10 November 2023
Novelist Lola Akinmade Åkerström writes about centring Black protagonists in a white world
A friend once shared an analogy he’d heard on the concept of perspective with me.
Imagine a circle, he said. Those standing in the middle of the circle are centered. The world – the circle – revolves around them and their needs. Now imagine those standing along the circumference of that circle, along its curve. Not only are they forced to stare into the centre of the circle and engage with those needs, but they also have a wider perspective standing along the periphery. They see each other, spot blind spots, and fully empathize with both the centered and the marginalized.
That statement stuck with me. As a Black woman living in Scandinavia, I’ve often stood on the edge of society despite being well integrated. After all, we’ve been conditioned to cater to the needs of the centred first through decades of not seeing yourself represented in media, senior roles at work, and within other spheres of influence.
I wondered what it would look like to centre the experiences of Black women in a predominantly white-dominated society. Where people would have to turn their gaze towards fully seeing and acknowledging the pain, dreams, and desires of those on the margins.
So, I switched the demographics of that circle in my writing. I needed to write fiction that would bring my readers on a journey of walking in the shoes of my three Black protagonists by placing them squarely in the middle. I needed to swap out the white gaze.
With my first novel In Every Mirror She's Black, I introduced readers to three very different Black women who end up on Sweden for various reasons. Kemi is an ambitious marketing executive looking for love, and career growth Brittany-Rae is a former model-turned-flight attendant who has been swept up by love, and Muna is a refugee simply trying to build a new life for herself. With my first novel, I created space for the women to have their own needs prioritized.
In my new novel Everything Is Not Enough, I also focus on one more woman – Yasmiin, a former sex worker-turned-celebrity makeup artist. I ask the readers to give the women grace as they stumble through life making very human decisions with consequences. I needed to write lush characters making gasp-worthy mistakes while muddling along. I was allowing them to feel their range of emotions without being held to double standards. The same space that those who have historically stood in the middle currently enjoy with ease.
The women are all loosely connected to the same man – uber wealthy CEO Johan 'Jonny' von Lundin. On paper, he is society’s metaphoric centre, a cis white, blonde, blue-eyed Nordic man. But in the book, I figuratively push him to the edge and prioritize the voices of all three women whose lives and actions he inadvertently impacts. Through my book, I wanted to implore readers to imagine a world where they aren’t always society’s number one. Where they get a raw and transparent look into the lives of people beyond their own social circles and spheres of influence.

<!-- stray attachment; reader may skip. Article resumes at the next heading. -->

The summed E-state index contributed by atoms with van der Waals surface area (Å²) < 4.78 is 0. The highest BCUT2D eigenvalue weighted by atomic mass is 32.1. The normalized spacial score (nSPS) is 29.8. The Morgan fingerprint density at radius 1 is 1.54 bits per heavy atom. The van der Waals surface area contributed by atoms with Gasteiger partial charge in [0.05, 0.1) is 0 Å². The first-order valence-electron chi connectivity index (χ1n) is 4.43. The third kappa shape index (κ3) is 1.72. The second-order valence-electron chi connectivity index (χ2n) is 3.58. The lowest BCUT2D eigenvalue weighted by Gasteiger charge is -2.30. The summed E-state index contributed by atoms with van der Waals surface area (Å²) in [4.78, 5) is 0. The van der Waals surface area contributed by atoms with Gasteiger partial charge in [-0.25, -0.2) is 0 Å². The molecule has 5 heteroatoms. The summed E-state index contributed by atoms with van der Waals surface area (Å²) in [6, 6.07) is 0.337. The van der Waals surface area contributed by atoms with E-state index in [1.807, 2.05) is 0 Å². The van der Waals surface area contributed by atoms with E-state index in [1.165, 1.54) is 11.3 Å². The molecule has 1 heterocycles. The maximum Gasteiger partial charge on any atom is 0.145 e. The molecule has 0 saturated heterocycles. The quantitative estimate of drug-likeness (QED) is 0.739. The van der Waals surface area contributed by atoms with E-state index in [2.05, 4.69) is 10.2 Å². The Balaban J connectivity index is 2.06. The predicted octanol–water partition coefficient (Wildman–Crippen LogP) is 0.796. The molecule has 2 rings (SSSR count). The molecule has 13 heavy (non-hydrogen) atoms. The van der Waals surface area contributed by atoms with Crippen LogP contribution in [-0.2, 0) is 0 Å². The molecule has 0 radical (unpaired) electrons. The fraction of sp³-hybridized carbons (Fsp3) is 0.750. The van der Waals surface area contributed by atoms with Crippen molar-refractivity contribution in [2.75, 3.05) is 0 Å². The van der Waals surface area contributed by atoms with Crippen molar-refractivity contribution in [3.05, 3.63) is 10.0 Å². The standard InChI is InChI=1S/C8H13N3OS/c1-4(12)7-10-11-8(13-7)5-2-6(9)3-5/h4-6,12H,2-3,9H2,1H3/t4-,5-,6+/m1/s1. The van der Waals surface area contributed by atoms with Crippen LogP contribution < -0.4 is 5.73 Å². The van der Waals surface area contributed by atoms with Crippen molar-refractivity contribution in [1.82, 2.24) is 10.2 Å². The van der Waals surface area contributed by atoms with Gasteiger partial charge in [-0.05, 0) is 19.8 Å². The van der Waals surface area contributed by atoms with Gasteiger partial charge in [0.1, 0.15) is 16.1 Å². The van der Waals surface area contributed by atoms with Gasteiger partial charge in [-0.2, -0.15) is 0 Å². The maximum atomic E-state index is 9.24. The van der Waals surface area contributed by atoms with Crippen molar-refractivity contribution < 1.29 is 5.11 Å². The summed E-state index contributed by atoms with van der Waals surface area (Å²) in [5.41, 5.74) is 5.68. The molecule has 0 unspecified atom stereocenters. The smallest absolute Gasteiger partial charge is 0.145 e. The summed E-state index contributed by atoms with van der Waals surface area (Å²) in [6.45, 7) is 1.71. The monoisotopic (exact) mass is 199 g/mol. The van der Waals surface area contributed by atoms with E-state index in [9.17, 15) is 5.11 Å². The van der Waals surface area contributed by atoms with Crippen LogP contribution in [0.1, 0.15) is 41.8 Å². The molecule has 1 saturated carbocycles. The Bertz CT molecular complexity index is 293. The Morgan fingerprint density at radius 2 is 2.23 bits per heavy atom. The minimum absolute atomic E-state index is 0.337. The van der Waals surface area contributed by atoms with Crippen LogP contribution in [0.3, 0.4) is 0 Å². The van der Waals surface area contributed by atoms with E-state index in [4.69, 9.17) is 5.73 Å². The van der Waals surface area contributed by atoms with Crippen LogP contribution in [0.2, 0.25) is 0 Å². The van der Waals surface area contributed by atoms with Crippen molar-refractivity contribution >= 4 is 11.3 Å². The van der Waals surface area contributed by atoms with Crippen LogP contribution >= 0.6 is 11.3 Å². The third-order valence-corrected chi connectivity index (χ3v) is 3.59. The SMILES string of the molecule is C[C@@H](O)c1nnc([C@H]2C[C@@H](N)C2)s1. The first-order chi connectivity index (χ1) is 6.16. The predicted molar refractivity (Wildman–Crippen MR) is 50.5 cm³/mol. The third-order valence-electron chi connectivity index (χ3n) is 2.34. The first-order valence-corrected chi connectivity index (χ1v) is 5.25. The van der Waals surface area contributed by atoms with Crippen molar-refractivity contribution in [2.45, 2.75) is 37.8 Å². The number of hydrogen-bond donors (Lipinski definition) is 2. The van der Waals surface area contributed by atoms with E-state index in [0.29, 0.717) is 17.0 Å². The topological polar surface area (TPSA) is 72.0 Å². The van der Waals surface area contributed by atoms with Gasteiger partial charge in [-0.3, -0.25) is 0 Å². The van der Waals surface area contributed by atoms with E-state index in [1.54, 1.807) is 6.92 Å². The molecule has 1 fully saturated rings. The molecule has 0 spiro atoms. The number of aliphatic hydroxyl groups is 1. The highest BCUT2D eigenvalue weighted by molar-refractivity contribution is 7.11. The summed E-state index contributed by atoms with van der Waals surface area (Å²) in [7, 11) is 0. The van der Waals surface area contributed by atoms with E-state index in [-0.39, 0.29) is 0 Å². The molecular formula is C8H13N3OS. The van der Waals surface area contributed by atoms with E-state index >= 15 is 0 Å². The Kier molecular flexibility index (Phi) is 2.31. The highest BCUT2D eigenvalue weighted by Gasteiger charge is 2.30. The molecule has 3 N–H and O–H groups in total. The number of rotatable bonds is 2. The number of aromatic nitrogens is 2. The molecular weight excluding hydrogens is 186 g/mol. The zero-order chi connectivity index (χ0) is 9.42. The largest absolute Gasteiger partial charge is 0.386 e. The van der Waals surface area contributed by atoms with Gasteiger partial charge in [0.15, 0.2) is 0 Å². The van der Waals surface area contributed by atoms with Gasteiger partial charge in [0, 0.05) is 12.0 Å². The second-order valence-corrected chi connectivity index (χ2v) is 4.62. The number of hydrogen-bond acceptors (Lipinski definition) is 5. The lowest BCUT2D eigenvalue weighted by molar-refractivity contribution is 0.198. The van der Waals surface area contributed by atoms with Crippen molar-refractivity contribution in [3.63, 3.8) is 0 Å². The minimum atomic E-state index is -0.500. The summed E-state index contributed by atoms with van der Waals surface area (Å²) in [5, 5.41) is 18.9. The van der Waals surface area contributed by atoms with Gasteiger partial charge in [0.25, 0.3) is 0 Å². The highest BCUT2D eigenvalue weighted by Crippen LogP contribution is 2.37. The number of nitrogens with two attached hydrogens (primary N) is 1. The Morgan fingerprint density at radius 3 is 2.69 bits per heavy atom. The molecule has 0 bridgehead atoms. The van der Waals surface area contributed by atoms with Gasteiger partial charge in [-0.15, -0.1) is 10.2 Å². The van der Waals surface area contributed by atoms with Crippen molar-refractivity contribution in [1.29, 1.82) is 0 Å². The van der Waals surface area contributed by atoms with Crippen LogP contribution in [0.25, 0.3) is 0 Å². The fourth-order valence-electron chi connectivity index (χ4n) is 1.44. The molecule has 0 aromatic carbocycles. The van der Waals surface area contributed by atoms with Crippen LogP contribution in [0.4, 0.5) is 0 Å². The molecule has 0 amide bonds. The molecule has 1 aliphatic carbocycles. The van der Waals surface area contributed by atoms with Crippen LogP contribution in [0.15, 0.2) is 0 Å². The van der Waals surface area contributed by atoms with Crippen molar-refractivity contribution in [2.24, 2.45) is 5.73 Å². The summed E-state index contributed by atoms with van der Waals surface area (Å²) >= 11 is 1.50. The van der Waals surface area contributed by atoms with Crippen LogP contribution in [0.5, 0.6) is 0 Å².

I once read a Swedish review of my novel In Every Mirror She's Black where the reviewer, a white man, pointed out that the most interesting character in the novel was Jonny – a fellow white man. I found it fascinating that he was looking to see himself represented in a book about Black women. He went on to explain that it was because I, as the author, had written Jonny’s character with empathy. What his sentiment reinforced for me was the importance of representation. Of staring into a circle where you see people who also look like you taken care of, listened to, treated with tenderness, and given space to thrive and self-actualize.
And many other reviews have been equally enlightening. Once white protagonists are decentralized in literature and sidelined voices are pulled into the centre, many white readers simply can’t connect. Suddenly, Black characters are seen as distant, not fully formed, ungrateful. There’s an underbelly of discomfort. These are readers who haven’t spent decades catering to someone else’s gaze. So, the stories of these Black women feel innately unfamiliar to them.
To be excluded means you fully understand the centre because you’ve been forced to look at it for centuries. When the dolls you played with as a child and the books you read had no characters reflecting you. This also means you have a wider perspective in life and bring more cultural insight to the table because you’ve had to survive with less access. As legendary actress Viola Davis poignantly said in her Oscar acceptance speech; the difference between Black women and everyone else is opportunity.
Those of us who have been historically marginalized have been forced to walk in someone else’s shoes every single day, in addition to ours.
My books force readers to do the same.
Everything Is Not Enough is published in hardback by Head of Zeus
Read more on the importance of representation in literature from bestselling YA author Marieke Nijkamp